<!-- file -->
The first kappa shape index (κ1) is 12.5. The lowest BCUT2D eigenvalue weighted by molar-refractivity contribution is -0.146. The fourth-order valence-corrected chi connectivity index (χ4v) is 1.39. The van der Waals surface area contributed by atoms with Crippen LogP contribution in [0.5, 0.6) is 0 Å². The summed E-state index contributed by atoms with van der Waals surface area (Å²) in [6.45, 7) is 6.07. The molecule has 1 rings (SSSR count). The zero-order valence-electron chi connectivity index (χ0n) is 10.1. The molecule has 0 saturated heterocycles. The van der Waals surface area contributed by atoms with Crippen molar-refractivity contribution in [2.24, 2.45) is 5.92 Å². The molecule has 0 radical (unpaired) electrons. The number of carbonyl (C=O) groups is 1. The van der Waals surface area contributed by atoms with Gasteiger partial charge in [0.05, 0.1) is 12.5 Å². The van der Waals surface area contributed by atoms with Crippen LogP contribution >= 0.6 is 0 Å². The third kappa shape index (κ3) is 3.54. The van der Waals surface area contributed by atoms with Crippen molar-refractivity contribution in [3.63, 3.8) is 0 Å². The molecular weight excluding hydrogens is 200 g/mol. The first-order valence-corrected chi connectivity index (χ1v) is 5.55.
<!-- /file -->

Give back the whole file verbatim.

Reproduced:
The first kappa shape index (κ1) is 12.5. The lowest BCUT2D eigenvalue weighted by molar-refractivity contribution is -0.146. The fourth-order valence-corrected chi connectivity index (χ4v) is 1.39. The van der Waals surface area contributed by atoms with Crippen LogP contribution in [0.5, 0.6) is 0 Å². The summed E-state index contributed by atoms with van der Waals surface area (Å²) in [6.45, 7) is 6.07. The molecule has 1 rings (SSSR count). The zero-order valence-electron chi connectivity index (χ0n) is 10.1. The molecule has 0 saturated heterocycles. The van der Waals surface area contributed by atoms with Crippen molar-refractivity contribution in [2.24, 2.45) is 5.92 Å². The molecule has 0 radical (unpaired) electrons. The number of carbonyl (C=O) groups is 1. The van der Waals surface area contributed by atoms with Gasteiger partial charge in [0.05, 0.1) is 12.5 Å². The van der Waals surface area contributed by atoms with Crippen LogP contribution >= 0.6 is 0 Å². The third kappa shape index (κ3) is 3.54. The van der Waals surface area contributed by atoms with Crippen molar-refractivity contribution in [3.63, 3.8) is 0 Å². The molecular weight excluding hydrogens is 200 g/mol. The first-order valence-corrected chi connectivity index (χ1v) is 5.55.